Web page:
My name is David Bersell and I am in the seventh grade. You are my favorite author. I’ve read all of your books. Running Loose is my favorite. When the runner found out his girlfriend died in a car accident I felt terrible. But I also felt good. Like I was him. I read Stotan first. I picked it up at the library because of the swimmer on the cover. My brother started swimming in high school and got eighth place in the breast stroke at State’s. I play backup point guard on my school’s basketball team. Some of your book covers don’t make sense. There’s a hurdler on the front of Chinese Handcuffs but the main character does triathlons not hurdles. Also I was wondering if you’ve heard of Walter Dean Myers and Carl Deuker. They also write really good sports books. My school’s having an Author Fair and I picked your books for my project. I need to write a summary and draw a scene for each one. I think I’m also going to pick my favorite characters and write your biography. Usually I don’t try at school. English and Gym are the only classes I like. I read in an interview that you used to hate school too. You said you picked your college because you went to look at all the catalogs in the library and it was the only one that was red. The rest were black or blue. When I was in fifth grade I forgot I had a book report due so at the start of class I scribbled down a report for an imaginary novel. I remembered a cover I had seen about a math nerd so I made the story about how he has no friends but then he wins a math competition and gets to go to Washington, DC and the kids at school think he’s cool. My teacher gave me a B. I think I’m going to try writing a book soon. In class during notes and every night before I fall asleep I imagine stories.

Your fan,

David

David,

Thanks for taking time to write your responses to my stories. Sounds like you (and your brother) are quite an athlete. It also sounds like you have already figured out some of the things I figured out to get through school with minimum effort. That works, but I should let you in on a secret. Someday there will be something you really want to go after and you’ll find yourself putting your entire intellect into it. Trust me. You’ll love it.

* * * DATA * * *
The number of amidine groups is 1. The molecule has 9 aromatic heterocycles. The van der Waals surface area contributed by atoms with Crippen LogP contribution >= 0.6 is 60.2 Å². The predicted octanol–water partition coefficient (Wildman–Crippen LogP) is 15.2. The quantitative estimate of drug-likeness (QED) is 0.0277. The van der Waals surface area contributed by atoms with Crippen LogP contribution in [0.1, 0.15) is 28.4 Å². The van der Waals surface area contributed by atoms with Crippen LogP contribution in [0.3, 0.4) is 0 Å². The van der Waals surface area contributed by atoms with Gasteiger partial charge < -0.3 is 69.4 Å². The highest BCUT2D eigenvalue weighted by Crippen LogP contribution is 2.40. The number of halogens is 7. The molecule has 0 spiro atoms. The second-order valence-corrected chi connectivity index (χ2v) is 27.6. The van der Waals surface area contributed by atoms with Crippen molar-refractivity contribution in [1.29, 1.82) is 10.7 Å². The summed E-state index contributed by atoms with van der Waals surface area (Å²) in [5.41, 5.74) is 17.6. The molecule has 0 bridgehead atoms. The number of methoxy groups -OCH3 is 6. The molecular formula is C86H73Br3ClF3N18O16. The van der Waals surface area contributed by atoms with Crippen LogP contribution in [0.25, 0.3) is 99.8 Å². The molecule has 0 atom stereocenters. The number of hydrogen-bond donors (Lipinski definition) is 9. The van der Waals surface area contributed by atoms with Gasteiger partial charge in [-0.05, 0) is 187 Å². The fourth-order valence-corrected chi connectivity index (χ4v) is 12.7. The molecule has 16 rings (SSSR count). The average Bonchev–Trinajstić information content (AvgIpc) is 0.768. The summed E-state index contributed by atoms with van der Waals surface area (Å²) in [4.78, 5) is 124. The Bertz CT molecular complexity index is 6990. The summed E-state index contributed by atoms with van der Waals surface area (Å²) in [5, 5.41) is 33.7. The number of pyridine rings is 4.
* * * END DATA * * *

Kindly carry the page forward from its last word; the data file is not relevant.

I know what you mean about some of the covers. I complained about that hurdler on Chinese Handcuffs, too. So much that they changed the cover.

I have read a lot of Walter Dean Myers. He and I know and respect each other a lot. Don’t know Carl Deuker as well, but I hear great things about his work.

So, good luck with your writing and your athletics. Sounds like you have a lot going for you and you know how to enjoy it.

Sincerely,

Chris Crutcher

Dear Chris,

I was barely friends with Steve—spring track, he charged the hurdles with anger, then lay in the grass, listening to Hendrix—and I only knew Carl because I had a crush on his ex-girlfriend.

We were seventeen.

That means I loved them.

The next weekend, Carl and Steve’s friends gathered at the crash site to drink in their honor. I wrote a poem, and when that wasn’t enough, I wrote a short story, imagined the violence.